Three Republican state senators struck a last-minute deal with Wisconsin Gov. Scott Walker on Friday, allowing the state budget to pass after an 11-week delay.
The Senate voted 19-14 to pass the two-year spending plan, sending it to Walker's desk more than two months after the start of the fiscal year. Senate Majority Leader Scott Fitzgerald, R-Juneau, said the legislation puts the state's finances on "solid ground."
Walker spoke with Sens. Chris Kapenga, R-Delafield; Steve Nass, R-Whitewater; and Duey Stroebel, R-Saukville, on the phone from South Korea, where he is on a trade mission to promote Wisconsin as a place to do business, earning their support by agreeing to make changes to the budget with his line-item veto power. The senators issued a list of demands earlier in the week, vowing to vote against the budget unless some of their conditions were met.
Sen. David Craig, R-Town of Vernon, voted against the budget, as did every Democrat in the chamber.
Kapenga told reporters Friday evening the senators would disclose the conditions of the deal after the budget was passed. Sen. Jon Erpenbach, D-Middleton, asked the senators to disclose the unnamed veto guarantees before lawmakers cast their votes, but his question went unanswered.
According to a memo released after the vote, Walker has promised to do the following: veto a provision expanding the power of the state's Public Financing Authority, tighten restrictions on when school districts can hold referendums, remove the energy efficiency exemption to school districts' revenue limits, allow the state Department of Transportation to enact a policy that would "swap" a portion of federal funds with state dollars for some roads projects, make a full repeal of the state's prevailing wage law effective immediately and remove proposed changes to the Transportation Projects Commission.
In a statement, Walker said he will also veto proposed changes to local regulations on quarry operations and a tolling implementation study.
The original list of requests included a provision to prohibit the University of Wisconsin System from spending tax dollars on training programs for "cultural fluency, diversity, sensitivity, white privilege or other similar political correctness concepts." That item was not included in the lists of promised actions released by senators and the governor Friday evening.
By addressing their concerns through the veto process rather than amending the bill, the budget can go straight to the governor rather than being sent back to the Assembly, where Speaker Robin Vos, R-Rochester, said no changes would be approved.
"I don’t think anybody is extremely happy," Kapenga said. "Nobody loves this budget from the three who are going to vote yes, but again, it got us close enough to where we want to get this done, get the state moving again."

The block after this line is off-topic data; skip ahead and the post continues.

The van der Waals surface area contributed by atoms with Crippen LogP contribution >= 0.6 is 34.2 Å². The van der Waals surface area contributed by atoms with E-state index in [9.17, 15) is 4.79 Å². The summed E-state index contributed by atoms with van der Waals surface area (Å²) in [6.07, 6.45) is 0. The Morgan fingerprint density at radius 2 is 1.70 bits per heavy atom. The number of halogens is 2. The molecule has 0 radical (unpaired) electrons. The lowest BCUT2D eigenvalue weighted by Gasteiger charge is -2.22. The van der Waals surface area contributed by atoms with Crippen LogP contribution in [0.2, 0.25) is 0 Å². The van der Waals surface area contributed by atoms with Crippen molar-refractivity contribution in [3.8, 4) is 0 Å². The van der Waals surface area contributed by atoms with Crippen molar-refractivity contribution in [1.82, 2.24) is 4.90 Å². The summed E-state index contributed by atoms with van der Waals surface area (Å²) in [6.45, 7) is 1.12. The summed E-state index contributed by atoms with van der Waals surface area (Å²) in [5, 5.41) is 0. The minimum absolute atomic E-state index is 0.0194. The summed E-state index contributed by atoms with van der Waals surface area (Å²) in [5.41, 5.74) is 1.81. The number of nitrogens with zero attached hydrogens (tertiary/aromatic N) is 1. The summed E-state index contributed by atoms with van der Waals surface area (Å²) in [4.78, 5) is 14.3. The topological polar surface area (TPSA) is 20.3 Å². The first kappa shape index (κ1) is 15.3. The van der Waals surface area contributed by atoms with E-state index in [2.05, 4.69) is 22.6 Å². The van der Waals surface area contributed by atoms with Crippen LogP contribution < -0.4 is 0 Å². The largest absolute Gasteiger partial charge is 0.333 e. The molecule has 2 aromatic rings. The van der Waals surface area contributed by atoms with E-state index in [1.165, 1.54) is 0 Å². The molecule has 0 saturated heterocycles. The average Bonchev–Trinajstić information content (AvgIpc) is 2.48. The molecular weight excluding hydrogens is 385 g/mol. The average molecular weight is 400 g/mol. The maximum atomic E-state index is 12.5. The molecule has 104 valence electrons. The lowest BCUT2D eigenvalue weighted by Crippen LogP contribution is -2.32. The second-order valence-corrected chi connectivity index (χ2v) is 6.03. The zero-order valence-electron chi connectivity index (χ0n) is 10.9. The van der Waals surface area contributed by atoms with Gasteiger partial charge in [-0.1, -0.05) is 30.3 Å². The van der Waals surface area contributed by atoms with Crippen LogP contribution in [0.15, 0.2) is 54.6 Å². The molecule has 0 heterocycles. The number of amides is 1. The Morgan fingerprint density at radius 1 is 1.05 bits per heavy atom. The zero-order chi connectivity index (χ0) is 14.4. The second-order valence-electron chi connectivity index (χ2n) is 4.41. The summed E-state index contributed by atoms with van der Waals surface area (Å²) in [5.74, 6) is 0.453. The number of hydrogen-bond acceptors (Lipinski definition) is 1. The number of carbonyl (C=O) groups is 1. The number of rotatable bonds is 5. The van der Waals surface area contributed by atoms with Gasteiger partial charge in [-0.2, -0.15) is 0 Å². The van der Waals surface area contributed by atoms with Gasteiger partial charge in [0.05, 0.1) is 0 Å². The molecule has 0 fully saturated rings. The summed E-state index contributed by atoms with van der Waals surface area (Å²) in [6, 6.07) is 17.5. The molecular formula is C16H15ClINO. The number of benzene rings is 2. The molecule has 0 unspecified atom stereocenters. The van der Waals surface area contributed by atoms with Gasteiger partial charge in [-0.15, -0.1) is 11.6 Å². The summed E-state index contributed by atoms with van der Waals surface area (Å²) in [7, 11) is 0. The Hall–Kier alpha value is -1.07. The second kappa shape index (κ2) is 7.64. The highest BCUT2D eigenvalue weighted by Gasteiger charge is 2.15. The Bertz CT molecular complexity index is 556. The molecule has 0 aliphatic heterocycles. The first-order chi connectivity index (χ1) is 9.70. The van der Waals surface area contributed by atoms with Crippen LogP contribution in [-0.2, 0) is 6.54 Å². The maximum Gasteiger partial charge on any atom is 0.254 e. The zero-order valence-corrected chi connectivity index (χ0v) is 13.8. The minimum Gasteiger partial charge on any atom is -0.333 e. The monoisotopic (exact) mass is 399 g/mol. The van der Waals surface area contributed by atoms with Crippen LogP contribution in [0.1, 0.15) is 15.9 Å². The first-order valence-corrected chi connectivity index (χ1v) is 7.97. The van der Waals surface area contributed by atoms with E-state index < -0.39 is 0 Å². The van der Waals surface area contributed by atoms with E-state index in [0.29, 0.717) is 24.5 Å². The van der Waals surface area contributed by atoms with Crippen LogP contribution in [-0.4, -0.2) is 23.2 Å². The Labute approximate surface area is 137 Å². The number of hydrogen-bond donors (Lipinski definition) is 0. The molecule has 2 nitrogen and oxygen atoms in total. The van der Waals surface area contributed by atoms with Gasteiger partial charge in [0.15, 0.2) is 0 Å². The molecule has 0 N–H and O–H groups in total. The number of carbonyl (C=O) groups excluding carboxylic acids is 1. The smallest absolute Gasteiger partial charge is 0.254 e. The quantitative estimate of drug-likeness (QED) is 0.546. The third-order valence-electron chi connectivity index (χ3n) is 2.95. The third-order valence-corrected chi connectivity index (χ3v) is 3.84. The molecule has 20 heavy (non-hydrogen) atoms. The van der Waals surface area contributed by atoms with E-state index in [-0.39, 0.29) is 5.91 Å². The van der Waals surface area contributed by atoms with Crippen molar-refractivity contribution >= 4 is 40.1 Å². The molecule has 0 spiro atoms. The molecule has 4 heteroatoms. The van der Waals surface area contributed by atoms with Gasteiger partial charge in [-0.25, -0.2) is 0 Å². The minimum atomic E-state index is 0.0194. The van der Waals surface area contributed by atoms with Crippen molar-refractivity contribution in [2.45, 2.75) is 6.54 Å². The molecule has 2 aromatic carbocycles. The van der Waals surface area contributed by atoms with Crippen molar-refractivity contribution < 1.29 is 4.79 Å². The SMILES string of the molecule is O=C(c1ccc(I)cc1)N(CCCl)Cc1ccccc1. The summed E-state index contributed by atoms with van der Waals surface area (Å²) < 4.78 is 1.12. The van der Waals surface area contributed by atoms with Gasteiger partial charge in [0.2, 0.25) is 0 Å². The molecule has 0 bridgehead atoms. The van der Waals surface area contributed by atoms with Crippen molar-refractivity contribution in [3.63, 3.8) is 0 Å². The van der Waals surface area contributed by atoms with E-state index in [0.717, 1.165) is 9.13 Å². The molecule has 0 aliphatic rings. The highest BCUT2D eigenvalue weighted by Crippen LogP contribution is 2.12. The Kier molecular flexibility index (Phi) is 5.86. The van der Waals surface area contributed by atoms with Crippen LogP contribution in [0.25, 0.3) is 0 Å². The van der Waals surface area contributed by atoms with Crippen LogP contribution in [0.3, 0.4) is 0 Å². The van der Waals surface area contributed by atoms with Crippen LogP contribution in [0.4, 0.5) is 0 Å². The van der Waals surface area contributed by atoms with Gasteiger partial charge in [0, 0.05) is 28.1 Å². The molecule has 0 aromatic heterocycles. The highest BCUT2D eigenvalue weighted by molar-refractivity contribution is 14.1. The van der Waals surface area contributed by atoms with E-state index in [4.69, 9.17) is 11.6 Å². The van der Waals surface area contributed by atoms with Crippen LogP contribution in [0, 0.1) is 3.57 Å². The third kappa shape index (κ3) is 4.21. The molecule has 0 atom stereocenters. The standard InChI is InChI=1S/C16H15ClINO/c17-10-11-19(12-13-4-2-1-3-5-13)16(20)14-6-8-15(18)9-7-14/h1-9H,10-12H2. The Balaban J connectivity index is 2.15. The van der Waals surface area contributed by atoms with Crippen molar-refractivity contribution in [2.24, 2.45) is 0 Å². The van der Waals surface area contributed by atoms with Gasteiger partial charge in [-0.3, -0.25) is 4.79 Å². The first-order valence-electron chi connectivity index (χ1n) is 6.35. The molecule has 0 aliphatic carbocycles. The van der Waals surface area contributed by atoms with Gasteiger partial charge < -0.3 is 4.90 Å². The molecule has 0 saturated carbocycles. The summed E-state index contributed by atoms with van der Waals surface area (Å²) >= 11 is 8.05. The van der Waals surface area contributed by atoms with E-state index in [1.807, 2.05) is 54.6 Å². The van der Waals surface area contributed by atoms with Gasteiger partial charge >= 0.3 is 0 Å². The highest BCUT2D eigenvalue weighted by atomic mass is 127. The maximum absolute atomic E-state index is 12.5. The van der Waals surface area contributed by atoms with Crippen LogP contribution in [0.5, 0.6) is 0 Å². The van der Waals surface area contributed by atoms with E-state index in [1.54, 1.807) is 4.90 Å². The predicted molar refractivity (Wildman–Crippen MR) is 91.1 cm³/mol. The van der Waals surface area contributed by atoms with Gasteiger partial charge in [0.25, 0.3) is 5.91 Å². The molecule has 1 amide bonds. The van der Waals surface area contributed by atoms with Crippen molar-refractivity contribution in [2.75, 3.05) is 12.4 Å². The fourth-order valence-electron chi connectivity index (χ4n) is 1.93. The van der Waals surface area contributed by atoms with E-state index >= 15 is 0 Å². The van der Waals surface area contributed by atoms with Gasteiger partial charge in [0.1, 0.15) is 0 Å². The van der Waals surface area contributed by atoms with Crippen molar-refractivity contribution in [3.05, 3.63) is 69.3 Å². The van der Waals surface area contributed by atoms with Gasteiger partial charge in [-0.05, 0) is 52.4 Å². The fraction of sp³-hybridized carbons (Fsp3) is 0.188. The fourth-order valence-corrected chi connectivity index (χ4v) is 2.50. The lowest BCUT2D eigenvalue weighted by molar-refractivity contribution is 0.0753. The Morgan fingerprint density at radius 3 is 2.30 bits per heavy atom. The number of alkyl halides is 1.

Kapenga attributed the last-minute holdup in part to a lengthy stalemate during which the Legislature's Joint Finance Committee did not meet for two months as the Republican-controlled Assembly and Senate struggled to reach agreements on transportation and education funding. During that time, Kapenga said, discussions with lawmakers not on the committee also stalled. He refrained from responding directly to Vos's characterization of the budget being "held hostage" by Kapenga and his fellow holdouts. Vos also referred to the list of demands as a "ransom note."
"I think if Joint Finance continued to meet through that time it really would have helped us be able to give a little bit more input," he said.
The new fiscal year began on July 1, but state government has continued to operate under the previous budget's spending levels.
Joint Finance co-chair Sen. Alberta Darling, R-River Hills, said she thinks the spending plan is "one of the best budgets" the Legislature has passed since she was elected to the state Senate in 1992.
Darling noted a Legislative Fiscal Bureau estimate that shows about 35 percent of the budget will go toward property tax relief.
Democrats introduced 17 amendments to the spending plan, all of which were rejected. Included in their proposals were measures to accept the federal Medicaid expansion, increase special education funding and eliminate a measure repealing the alternative minimum tax.
"This is the largest budget in state history, but we’re underfunding our schools, we don’t have a long-term fix for our road problems, and we're giving more tax breaks for millionaires at the expense of hard-working middle-class families," said Senate Minority Leader Jennifer Shilling, D-La Crosse.
Sen. Lena Taylor, D-Milwaukee, characterized the bill as part of "Gov. Walker's slash and crash approach to handling the state's finances."
The $76 billion spending plan, approved late Wednesday night by the state Assembly, includes a $639 million funding boost for K-12 schools, allows low-spending districts to raise their revenue limits and raises income limits for participation in the state's taxpayer-funded voucher program.
It imposes new fees on electric and hybrid vehicle owners and fully repeals the state's prevailing wage law, which sets minimum pay requirements for construction workers on public projects.
The budget eliminates the state's portion of the property tax, known as the forestry mill tax, and a portion of the personal property tax applying to machinery, tools and patterns not used for manufacturing. It also eliminates the alternative minimum tax and offers tax breaks to business owners.
Tuition at UW System schools will remain frozen, and the system will receive $26.3 million in performance based funding. UW schools will be required to monitor teaching workloads for faculty and other instructors and make that information public.
According to an analysis by the nonpartisan Legislative Fiscal Bureau, the budget, along with a $3 billion incentive package for the manufacturing company Foxconn, would leave a structural deficit of just shy of $991 million by 2021.